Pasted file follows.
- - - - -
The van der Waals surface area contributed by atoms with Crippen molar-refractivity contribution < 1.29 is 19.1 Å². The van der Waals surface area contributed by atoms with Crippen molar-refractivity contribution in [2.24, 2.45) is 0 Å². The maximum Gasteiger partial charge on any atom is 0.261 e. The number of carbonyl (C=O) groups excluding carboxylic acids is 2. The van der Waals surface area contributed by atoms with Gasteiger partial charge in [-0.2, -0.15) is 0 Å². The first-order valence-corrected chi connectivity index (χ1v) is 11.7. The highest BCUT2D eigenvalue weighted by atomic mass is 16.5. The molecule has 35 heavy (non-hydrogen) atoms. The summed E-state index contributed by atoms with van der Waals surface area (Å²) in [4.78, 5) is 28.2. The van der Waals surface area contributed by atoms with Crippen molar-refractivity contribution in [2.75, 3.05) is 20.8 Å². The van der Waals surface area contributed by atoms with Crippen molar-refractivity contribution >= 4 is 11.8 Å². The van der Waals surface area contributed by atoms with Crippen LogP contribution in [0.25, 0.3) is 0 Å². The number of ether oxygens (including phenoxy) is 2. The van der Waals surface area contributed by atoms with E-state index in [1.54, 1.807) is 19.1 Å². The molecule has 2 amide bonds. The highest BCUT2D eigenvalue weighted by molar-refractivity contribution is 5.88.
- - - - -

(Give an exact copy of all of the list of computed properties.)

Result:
The van der Waals surface area contributed by atoms with Crippen molar-refractivity contribution < 1.29 is 19.1 Å². The van der Waals surface area contributed by atoms with Crippen molar-refractivity contribution in [2.24, 2.45) is 0 Å². The maximum Gasteiger partial charge on any atom is 0.261 e. The number of carbonyl (C=O) groups excluding carboxylic acids is 2. The van der Waals surface area contributed by atoms with Gasteiger partial charge in [-0.2, -0.15) is 0 Å². The first-order valence-corrected chi connectivity index (χ1v) is 11.7. The highest BCUT2D eigenvalue weighted by atomic mass is 16.5. The molecule has 35 heavy (non-hydrogen) atoms. The summed E-state index contributed by atoms with van der Waals surface area (Å²) in [4.78, 5) is 28.2. The van der Waals surface area contributed by atoms with Crippen molar-refractivity contribution in [2.75, 3.05) is 20.8 Å². The van der Waals surface area contributed by atoms with Crippen molar-refractivity contribution >= 4 is 11.8 Å². The van der Waals surface area contributed by atoms with Crippen LogP contribution in [0.25, 0.3) is 0 Å². The number of ether oxygens (including phenoxy) is 2. The van der Waals surface area contributed by atoms with E-state index in [1.54, 1.807) is 19.1 Å². The molecule has 2 amide bonds. The highest BCUT2D eigenvalue weighted by molar-refractivity contribution is 5.88.